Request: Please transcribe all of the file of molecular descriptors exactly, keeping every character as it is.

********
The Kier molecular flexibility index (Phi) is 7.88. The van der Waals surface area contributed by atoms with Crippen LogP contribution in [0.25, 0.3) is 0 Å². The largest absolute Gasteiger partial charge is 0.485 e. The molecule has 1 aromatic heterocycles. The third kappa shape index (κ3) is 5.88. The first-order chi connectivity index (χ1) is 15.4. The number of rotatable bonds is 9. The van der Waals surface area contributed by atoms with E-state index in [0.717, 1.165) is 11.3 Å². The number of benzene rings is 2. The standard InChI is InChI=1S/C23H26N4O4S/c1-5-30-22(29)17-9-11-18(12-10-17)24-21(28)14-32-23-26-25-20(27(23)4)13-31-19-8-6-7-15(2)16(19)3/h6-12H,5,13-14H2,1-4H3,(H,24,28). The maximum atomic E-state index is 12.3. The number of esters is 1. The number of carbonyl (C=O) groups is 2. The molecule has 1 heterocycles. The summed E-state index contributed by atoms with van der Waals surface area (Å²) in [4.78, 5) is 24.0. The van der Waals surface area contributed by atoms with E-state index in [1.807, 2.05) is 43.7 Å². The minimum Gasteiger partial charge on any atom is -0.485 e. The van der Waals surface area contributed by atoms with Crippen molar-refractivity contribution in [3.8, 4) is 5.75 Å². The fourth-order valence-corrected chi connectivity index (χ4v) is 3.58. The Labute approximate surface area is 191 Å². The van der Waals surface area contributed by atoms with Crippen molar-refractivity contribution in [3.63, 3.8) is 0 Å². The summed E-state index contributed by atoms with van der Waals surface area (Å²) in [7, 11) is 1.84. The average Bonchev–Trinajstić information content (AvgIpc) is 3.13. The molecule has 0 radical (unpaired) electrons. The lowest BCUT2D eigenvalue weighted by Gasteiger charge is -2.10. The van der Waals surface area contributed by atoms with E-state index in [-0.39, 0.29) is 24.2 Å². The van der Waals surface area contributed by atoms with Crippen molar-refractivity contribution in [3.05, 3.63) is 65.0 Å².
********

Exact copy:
The Kier molecular flexibility index (Phi) is 7.88. The van der Waals surface area contributed by atoms with Crippen LogP contribution in [0.25, 0.3) is 0 Å². The largest absolute Gasteiger partial charge is 0.485 e. The molecule has 1 aromatic heterocycles. The third kappa shape index (κ3) is 5.88. The first-order chi connectivity index (χ1) is 15.4. The number of rotatable bonds is 9. The van der Waals surface area contributed by atoms with E-state index in [0.717, 1.165) is 11.3 Å². The number of benzene rings is 2. The standard InChI is InChI=1S/C23H26N4O4S/c1-5-30-22(29)17-9-11-18(12-10-17)24-21(28)14-32-23-26-25-20(27(23)4)13-31-19-8-6-7-15(2)16(19)3/h6-12H,5,13-14H2,1-4H3,(H,24,28). The maximum atomic E-state index is 12.3. The number of esters is 1. The number of carbonyl (C=O) groups is 2. The molecule has 1 heterocycles. The summed E-state index contributed by atoms with van der Waals surface area (Å²) in [4.78, 5) is 24.0. The van der Waals surface area contributed by atoms with E-state index in [1.807, 2.05) is 43.7 Å². The minimum Gasteiger partial charge on any atom is -0.485 e. The van der Waals surface area contributed by atoms with Crippen molar-refractivity contribution in [3.8, 4) is 5.75 Å². The fourth-order valence-corrected chi connectivity index (χ4v) is 3.58. The Labute approximate surface area is 191 Å². The van der Waals surface area contributed by atoms with Crippen molar-refractivity contribution in [3.63, 3.8) is 0 Å². The summed E-state index contributed by atoms with van der Waals surface area (Å²) in [7, 11) is 1.84. The average Bonchev–Trinajstić information content (AvgIpc) is 3.13. The molecule has 0 radical (unpaired) electrons. The lowest BCUT2D eigenvalue weighted by Gasteiger charge is -2.10. The van der Waals surface area contributed by atoms with E-state index in [-0.39, 0.29) is 24.2 Å². The van der Waals surface area contributed by atoms with Crippen molar-refractivity contribution in [3.05, 3.63) is 65.0 Å².